ABSTRACT. This paper briefly examines whether OPEC is able to keep the crude oil price above long-term marginal extraction costs. A comprehensive analysis of the most important determinants of both the oil price and extraction costs reveals a coherent picture of how those forces interact. We find that in contrast to previous oil price surges, global demand and supply factors as well as broader geopolitical uncertainties have played a much greater role in the recent past. The fading market power of OPEC is related to its instability as a group to act homogeneously. Instead, each country is likely comply with OPEC agreements only as long as they are aligned with own political and economic interests. pp. 61–69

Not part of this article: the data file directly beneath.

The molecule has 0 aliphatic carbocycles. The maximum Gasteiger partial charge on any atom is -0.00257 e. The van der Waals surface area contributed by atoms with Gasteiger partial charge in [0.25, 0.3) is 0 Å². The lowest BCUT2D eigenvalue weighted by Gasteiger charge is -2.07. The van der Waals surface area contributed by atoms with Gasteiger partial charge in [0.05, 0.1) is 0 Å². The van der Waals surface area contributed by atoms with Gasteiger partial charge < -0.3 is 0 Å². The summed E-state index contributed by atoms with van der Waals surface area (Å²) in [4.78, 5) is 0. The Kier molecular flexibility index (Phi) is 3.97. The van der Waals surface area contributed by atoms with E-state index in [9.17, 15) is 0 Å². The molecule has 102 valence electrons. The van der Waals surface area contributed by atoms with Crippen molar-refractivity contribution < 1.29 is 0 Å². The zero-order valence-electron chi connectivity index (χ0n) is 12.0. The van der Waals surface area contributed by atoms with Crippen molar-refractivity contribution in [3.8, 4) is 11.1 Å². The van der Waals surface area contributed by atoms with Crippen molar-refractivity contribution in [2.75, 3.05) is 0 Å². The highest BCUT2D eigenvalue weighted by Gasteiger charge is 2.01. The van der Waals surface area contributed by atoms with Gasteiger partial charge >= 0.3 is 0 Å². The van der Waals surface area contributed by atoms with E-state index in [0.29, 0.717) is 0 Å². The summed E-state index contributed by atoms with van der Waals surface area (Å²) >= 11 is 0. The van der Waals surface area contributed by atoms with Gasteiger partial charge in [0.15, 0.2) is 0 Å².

JEL codes: L72; O13; P28; Q27; Q32

Keywords: OPEC; oil price determinants; extraction costs; Hotelling rule; resource pragmatism and nationalism; global demand

How to cite: Zietlow, Kim J. (2015), “What Is Left Today? Analyzing OPEC’s Influence on the Crude Oil Price,” Journal of Self-Governance and Management Economics 3(4): 61–69.

Received 21 February 2015 • Received in revised form 8 October 2015
Accepted 8 October 2015 • Available online 15 October 2015

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Humboldt University of Berlin

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